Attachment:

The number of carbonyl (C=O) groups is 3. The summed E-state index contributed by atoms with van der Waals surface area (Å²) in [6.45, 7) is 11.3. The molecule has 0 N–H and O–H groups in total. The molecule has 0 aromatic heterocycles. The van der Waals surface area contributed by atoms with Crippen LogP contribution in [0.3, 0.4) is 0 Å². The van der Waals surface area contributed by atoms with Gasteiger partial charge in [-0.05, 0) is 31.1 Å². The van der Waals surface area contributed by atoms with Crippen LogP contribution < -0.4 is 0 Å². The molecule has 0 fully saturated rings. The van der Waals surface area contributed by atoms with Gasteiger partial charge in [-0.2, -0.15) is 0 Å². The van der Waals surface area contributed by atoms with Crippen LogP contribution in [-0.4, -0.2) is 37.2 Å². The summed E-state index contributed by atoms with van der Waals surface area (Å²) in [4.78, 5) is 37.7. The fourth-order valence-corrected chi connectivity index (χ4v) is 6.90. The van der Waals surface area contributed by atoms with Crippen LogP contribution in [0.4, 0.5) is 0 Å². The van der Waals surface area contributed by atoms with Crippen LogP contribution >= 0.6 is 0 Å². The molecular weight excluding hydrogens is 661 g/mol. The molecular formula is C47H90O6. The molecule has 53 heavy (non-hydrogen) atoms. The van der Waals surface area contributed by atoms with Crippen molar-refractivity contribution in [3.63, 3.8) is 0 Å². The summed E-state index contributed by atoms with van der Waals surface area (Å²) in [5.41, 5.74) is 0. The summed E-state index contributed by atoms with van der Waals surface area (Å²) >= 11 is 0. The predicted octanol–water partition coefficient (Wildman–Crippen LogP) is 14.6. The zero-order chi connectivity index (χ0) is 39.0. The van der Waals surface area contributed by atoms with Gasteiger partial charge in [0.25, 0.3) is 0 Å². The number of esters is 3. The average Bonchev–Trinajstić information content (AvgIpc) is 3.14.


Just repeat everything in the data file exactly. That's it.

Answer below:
The number of carbonyl (C=O) groups is 3. The summed E-state index contributed by atoms with van der Waals surface area (Å²) in [6.45, 7) is 11.3. The molecule has 0 N–H and O–H groups in total. The molecule has 0 aromatic heterocycles. The van der Waals surface area contributed by atoms with Crippen LogP contribution in [0.3, 0.4) is 0 Å². The van der Waals surface area contributed by atoms with Gasteiger partial charge in [-0.05, 0) is 31.1 Å². The van der Waals surface area contributed by atoms with Crippen LogP contribution < -0.4 is 0 Å². The molecule has 0 fully saturated rings. The van der Waals surface area contributed by atoms with Gasteiger partial charge in [-0.2, -0.15) is 0 Å². The van der Waals surface area contributed by atoms with Crippen LogP contribution in [-0.4, -0.2) is 37.2 Å². The summed E-state index contributed by atoms with van der Waals surface area (Å²) in [4.78, 5) is 37.7. The fourth-order valence-corrected chi connectivity index (χ4v) is 6.90. The van der Waals surface area contributed by atoms with Crippen LogP contribution in [0.4, 0.5) is 0 Å². The van der Waals surface area contributed by atoms with Crippen LogP contribution >= 0.6 is 0 Å². The molecular weight excluding hydrogens is 661 g/mol. The molecular formula is C47H90O6. The molecule has 53 heavy (non-hydrogen) atoms. The van der Waals surface area contributed by atoms with Crippen molar-refractivity contribution in [3.63, 3.8) is 0 Å². The summed E-state index contributed by atoms with van der Waals surface area (Å²) in [5.41, 5.74) is 0. The summed E-state index contributed by atoms with van der Waals surface area (Å²) >= 11 is 0. The predicted octanol–water partition coefficient (Wildman–Crippen LogP) is 14.6. The zero-order chi connectivity index (χ0) is 39.0. The van der Waals surface area contributed by atoms with Gasteiger partial charge in [0.25, 0.3) is 0 Å². The number of esters is 3. The average Bonchev–Trinajstić information content (AvgIpc) is 3.14.